Probably the most well-known NYC brewery, you’re either in for a big surprise or a big disappointment, so lower your expectations, steel yourself for waiting in line, and you’ll be fine. After at least 30 minutes and up to an hour, you’ll be let in, a bit like a fancy club except they check your moustache and not your shoes. Once you get in, you’ll feel obligated to stay all night to make up for the wait.
    The space itself is huge and has lots of tables for sitting and drinking, beerhall-style. You’ll get to know your neighbor, because this place is so packed that there is never free space to sit without squeezing in somewhere. Beer is cheap (5 for $20) and you can sample pretty much every brew they make. Their Brooklyn Half is not bad, as is Sorachi Ace and their new Insulated Lager, though you’re not getting anything here you couldn’t get at the grocery store.
  8. Rockaway Brewing Company, Queens (Website, BeerAdvocate) 4-4-4
    A bit of a misnomer because their tap room is not in the Rockaways but instead in a section of Long Island City that appears to be conjuring skyscrapers and a brand new neighborhood from the post-industrial muck (which has been replaced by a park and soccer fields). The beer is all sessionable, their English bitter (Rockaway ESB) and stout (Black Gold Stout) stood out, and they give you free bags of Cape Cod potato chips, which are the best potato chips. The vibe is beach-like and light-filled and you feel like this could be a popular neighborhood haunt, as opposed to an industrial site visit.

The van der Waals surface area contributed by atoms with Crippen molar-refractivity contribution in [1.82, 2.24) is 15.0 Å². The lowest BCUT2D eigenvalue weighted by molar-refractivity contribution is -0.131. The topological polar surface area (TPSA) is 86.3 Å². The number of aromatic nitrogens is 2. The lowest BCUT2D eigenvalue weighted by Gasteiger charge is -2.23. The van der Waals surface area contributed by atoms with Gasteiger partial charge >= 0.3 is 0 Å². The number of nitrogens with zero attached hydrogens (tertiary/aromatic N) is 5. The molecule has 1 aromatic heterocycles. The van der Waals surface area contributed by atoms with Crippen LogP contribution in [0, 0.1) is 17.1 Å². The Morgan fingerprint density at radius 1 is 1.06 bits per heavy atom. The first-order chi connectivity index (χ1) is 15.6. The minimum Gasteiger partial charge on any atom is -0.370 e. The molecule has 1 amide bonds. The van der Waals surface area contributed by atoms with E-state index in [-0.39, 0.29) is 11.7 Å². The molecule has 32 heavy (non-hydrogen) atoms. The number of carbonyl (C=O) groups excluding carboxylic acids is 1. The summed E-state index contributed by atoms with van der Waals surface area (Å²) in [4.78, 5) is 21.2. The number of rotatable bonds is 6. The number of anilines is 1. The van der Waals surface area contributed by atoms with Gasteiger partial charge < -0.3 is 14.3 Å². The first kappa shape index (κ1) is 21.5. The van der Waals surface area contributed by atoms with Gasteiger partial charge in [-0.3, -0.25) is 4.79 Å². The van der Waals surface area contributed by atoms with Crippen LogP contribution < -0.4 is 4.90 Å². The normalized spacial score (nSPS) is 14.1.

9. Other Half Brewing Co., Brooklyn (Website, BeerAdvocate) 5-4-3
    By far the best beer in the city and the most hyped, with good reason. Other Half makes you trek out to Smith-9th Street and search for an unmarked door next to a McDonalds because the best beer in the city is inside. It’s fun hanging out there because you feel like you’re sharing in a secret and the lights are low and feeling is like a rustic cabin, but really the beer is the main attraction — hoppy, strong, knock you off your seat (All Green Everything, Green Diamonds, Hop Showers). They have session versions of their big guns (Small Green Everything, Baby Diamonds) without the bite. I’ve yet to come on a release day (check their Twitter for the latest), but I’ve heard that the line is around the block to pick up some beer trade bait cans.

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    Waiting line for limited release cans at Other Half (source: idrinkgoodbeer.com)
  10. Threes Brewing, Brooklyn (Website, BeerAdvocate) 4-5-5
    In New York City, space is money, and Threes has the long tables and relaxed vibe of a German beer hall on a Sunday afternoon, though including a piano, a game selection (or was this just on game night?) and periodic live music. Plus their beers are sessionable, sour, farmhouse, wild ales or dry-hopped and deceptively strong (Superf*ckingyawn), and all around tasty. Their kitchen hosts a rotating chef, and I’ve yet to sample the food, though it looks great.
  11. SingleCut Beersmiths, Queens (Website, BeerAdvocate) 4-5-5
    Large open space with concrete floors, high ceiling, and roll-up doors makes it feel like you’re having a party in the loading bay of a Home Depot, but in a good way. Their varied beer selection includes sours (Kim Hibiscus Sour Lagrrr!), English session ales (Keith SW4 English Pale Ale), and piney hoppy West Coast (can’t remember name). A massive selection of free board games, including Cards Against Humanity, and a rotating record selection on the turntable make you want to stay here for hours.

On a closing note, New York City has some amazing breweries, and I’m looking forward to the stream of new releases and seasonal offerings when I’m feeling thirsty. Try all of them and start at the top of this list.